How To Give A Mouse Ebola

...and what mouse Ebola can tell us about human infections

Emerging Diseases Lab, University of Washington

This lab was one of several that worked on making the Ebola-symptom mice described below.Brian Donohue

If you give a lab mouse the mouse version of Ebola, it will die. But not in the same way humans with Ebola do. Lab mice infected with Ebola don't get hemorrhagic fever. They don't form tiny clots in their blood, like human Ebola sufferers do, even though the genetic sequence of the mouse Ebolavirus differs from human Ebolavirus in only 13 out of its nearly 19,000 genetic letters.

Now, however, a team of U.S. biologists has bred mice that--unlike most lab mice--can get Ebola. Like people, the newly minted mice don't all react the same to an Ebola infection. Some die with internal bleeding, swollen spleens, and damaged livers. Some lose weight after getting infected, but eventually recover with no lasting damage. Others suffer symptoms somewhere between those two extremes.

The situation is analogous to what happens in humans. Some proportion of people who get Ebola infections die, while others recover. Even those proportions are roughly the same in people and in the new mice, says Angela Rasmussen, a biologist at the University of Washington who worked on breeding the mice. Depending on the outbreak, about half of people who contract Ebola die. Eighty percent of Rasmussen's mice are susceptible to severe Ebola symptoms, and a little more than half of those mice die from their infections.

Outside of the quality of medical care they get, it's unclear why some folks are spared. The mice point to one possible reason. They are genetically diverse, but those with more similar genetics seemed to react similarly to Ebola infections. That suggests victims' DNA play a role in how their bodies react to Ebola.

"They do represent a genetically diverse population that's analogous to humans."

In fact, Rasmussen thinks the varying genes within the population of mice she made is the reason they get human-like Ebola symptoms, whereas previous generations of lab mice didn't. "Most classical laboratory strains are really only representing 10 percent of the potential genetic diversity over the entire mouse species," she tells Popular Science. Those mostly uniform lab mice just happened not to be vulnerable to getting Ebola symptoms. The new lab mouse population, on the other hand, "covers about 90 percent of the genetic diversity across the entire mouse species," she says.

Their genetic differences makes them a better reflection of people, too, Rasmussen thinks. "They do represent a genetically diverse population that's analogous to humans."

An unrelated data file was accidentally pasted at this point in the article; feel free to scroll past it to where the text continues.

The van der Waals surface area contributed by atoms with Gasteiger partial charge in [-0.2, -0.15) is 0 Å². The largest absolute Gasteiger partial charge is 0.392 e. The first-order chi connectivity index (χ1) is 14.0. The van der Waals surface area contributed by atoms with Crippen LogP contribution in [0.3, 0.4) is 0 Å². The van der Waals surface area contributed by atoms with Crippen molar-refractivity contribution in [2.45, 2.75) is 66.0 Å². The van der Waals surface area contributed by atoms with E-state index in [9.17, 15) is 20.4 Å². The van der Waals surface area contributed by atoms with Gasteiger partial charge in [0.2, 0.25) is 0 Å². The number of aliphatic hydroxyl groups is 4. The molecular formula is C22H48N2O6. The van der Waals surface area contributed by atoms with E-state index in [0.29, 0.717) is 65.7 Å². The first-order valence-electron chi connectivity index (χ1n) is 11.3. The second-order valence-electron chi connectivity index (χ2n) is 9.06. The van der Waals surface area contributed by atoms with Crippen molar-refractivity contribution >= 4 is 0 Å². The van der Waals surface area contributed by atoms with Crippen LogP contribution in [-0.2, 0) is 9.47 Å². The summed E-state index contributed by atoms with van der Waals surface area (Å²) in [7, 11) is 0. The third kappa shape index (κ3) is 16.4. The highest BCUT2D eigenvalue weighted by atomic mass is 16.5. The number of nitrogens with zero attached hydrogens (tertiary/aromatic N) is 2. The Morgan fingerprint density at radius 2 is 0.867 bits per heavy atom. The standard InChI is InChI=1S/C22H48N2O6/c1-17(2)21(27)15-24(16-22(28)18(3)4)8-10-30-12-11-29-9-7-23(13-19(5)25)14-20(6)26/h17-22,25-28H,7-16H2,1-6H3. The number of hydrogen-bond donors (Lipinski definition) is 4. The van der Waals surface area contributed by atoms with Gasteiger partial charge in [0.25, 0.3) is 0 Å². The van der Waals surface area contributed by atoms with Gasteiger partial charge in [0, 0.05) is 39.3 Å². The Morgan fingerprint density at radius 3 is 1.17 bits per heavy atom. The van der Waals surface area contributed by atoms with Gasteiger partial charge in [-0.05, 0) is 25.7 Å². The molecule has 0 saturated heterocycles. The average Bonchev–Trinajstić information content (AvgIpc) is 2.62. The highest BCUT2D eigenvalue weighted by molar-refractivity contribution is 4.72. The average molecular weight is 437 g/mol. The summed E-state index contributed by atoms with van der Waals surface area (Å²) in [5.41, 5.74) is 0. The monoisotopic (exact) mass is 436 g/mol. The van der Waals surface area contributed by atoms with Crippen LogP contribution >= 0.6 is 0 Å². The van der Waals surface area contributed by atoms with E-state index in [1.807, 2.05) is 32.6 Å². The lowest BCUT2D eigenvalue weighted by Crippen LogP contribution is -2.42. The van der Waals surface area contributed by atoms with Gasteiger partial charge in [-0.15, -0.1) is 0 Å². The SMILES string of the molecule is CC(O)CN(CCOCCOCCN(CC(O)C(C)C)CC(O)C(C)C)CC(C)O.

Rasmussen and her colleagues—a team including biologists from various university and government labs in the U.S.—are now examining their mice to see which genes are associated with recovering from Ebola, and which are associated with dying from it. At the same time, the researchers are making the Ebola-infectable mice available for other researchers to order and use in their own experiments on Ebola. They're hoping the diverse mice will make Ebola research a bit easier on their peers.

Not being able to do studies in mice is like not being able to get a smartphone that's an iPhone or Android. Another phone might work perfectly well, but you won't be able to get as many apps.

Right now, researchers perform Ebola experiments on guinea pigs, hamsters, and monkeys. Experimental drugs and vaccines for Ebola will always have to be tested in monkeys before they're tested in people because monkeys are so much more like people, biologically, than other animals are. Before they make it to monkeys, however, it would help if researchers could test Ebola treatments in mice instead of guinea pigs and hamsters.

Outside of Ebola research, lab mice are much more popular in experiments than hamsters and guinea pigs, which means scientists know more about how mice biology works. The entire mouse genome has been sequenced. People have developed genetic and other biology tools that work specifically in mice. Not being able to do studies in mice is like not being able to get a smartphone that's an iPhone or Android. Another phone might work perfectly fine, but you won't be able to get as many apps.

These mice likely won't directly contribute to controlling the outbreak that's ongoing in West Africa, says Michael Katze, a biologist at the University of Washington who worked with Rasmussen on the mouse-making team. Mouse experiments are for early-stage treatments and basic science, stuff that's too near the start of the pipeline to make a difference for years yet. Still, the team hopes its work will help us toward a deeper understanding of Ebola in the future.

Rasmussen, Katze, and their colleagues published their work today in the journal Science.